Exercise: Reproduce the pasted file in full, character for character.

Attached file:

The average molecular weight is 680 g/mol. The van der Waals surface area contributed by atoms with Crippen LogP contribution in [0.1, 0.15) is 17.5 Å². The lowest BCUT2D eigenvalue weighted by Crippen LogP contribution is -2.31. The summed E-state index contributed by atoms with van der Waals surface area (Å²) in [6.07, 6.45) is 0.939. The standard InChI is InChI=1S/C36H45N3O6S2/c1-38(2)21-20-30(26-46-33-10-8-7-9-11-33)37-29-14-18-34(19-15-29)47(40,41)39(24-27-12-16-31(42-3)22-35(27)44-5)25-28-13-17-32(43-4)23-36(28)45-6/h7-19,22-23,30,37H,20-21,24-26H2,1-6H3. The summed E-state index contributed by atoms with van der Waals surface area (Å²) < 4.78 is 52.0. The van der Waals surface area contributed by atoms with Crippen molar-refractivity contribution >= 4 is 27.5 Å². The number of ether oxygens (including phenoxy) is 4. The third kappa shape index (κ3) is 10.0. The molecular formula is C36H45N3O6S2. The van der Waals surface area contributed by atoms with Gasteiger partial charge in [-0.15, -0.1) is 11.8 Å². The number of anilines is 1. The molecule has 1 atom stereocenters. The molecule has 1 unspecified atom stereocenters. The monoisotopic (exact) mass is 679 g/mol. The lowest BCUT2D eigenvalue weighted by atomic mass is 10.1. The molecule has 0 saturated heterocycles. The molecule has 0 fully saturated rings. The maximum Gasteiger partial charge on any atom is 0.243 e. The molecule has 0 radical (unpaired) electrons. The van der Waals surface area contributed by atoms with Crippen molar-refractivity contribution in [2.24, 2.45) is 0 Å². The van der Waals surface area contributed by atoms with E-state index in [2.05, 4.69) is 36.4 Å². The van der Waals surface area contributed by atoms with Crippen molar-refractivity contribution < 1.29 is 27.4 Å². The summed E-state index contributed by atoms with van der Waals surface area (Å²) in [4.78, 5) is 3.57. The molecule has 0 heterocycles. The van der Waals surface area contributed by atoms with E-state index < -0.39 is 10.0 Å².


The average molecular weight is 680 g/mol. The van der Waals surface area contributed by atoms with Crippen LogP contribution in [0.1, 0.15) is 17.5 Å². The lowest BCUT2D eigenvalue weighted by Crippen LogP contribution is -2.31. The summed E-state index contributed by atoms with van der Waals surface area (Å²) in [6.07, 6.45) is 0.939. The standard InChI is InChI=1S/C36H45N3O6S2/c1-38(2)21-20-30(26-46-33-10-8-7-9-11-33)37-29-14-18-34(19-15-29)47(40,41)39(24-27-12-16-31(42-3)22-35(27)44-5)25-28-13-17-32(43-4)23-36(28)45-6/h7-19,22-23,30,37H,20-21,24-26H2,1-6H3. The summed E-state index contributed by atoms with van der Waals surface area (Å²) < 4.78 is 52.0. The van der Waals surface area contributed by atoms with Crippen molar-refractivity contribution >= 4 is 27.5 Å². The number of ether oxygens (including phenoxy) is 4. The third kappa shape index (κ3) is 10.0. The molecular formula is C36H45N3O6S2. The van der Waals surface area contributed by atoms with Gasteiger partial charge in [-0.15, -0.1) is 11.8 Å². The number of anilines is 1. The molecule has 1 atom stereocenters. The molecule has 1 unspecified atom stereocenters. The monoisotopic (exact) mass is 679 g/mol. The lowest BCUT2D eigenvalue weighted by atomic mass is 10.1. The molecule has 0 saturated heterocycles. The molecule has 0 fully saturated rings. The maximum Gasteiger partial charge on any atom is 0.243 e. The molecule has 0 radical (unpaired) electrons. The van der Waals surface area contributed by atoms with Crippen molar-refractivity contribution in [2.24, 2.45) is 0 Å². The van der Waals surface area contributed by atoms with E-state index in [2.05, 4.69) is 36.4 Å². The van der Waals surface area contributed by atoms with Crippen molar-refractivity contribution < 1.29 is 27.4 Å². The summed E-state index contributed by atoms with van der Waals surface area (Å²) in [4.78, 5) is 3.57. The molecule has 0 heterocycles. The van der Waals surface area contributed by atoms with E-state index < -0.39 is 10.0 Å².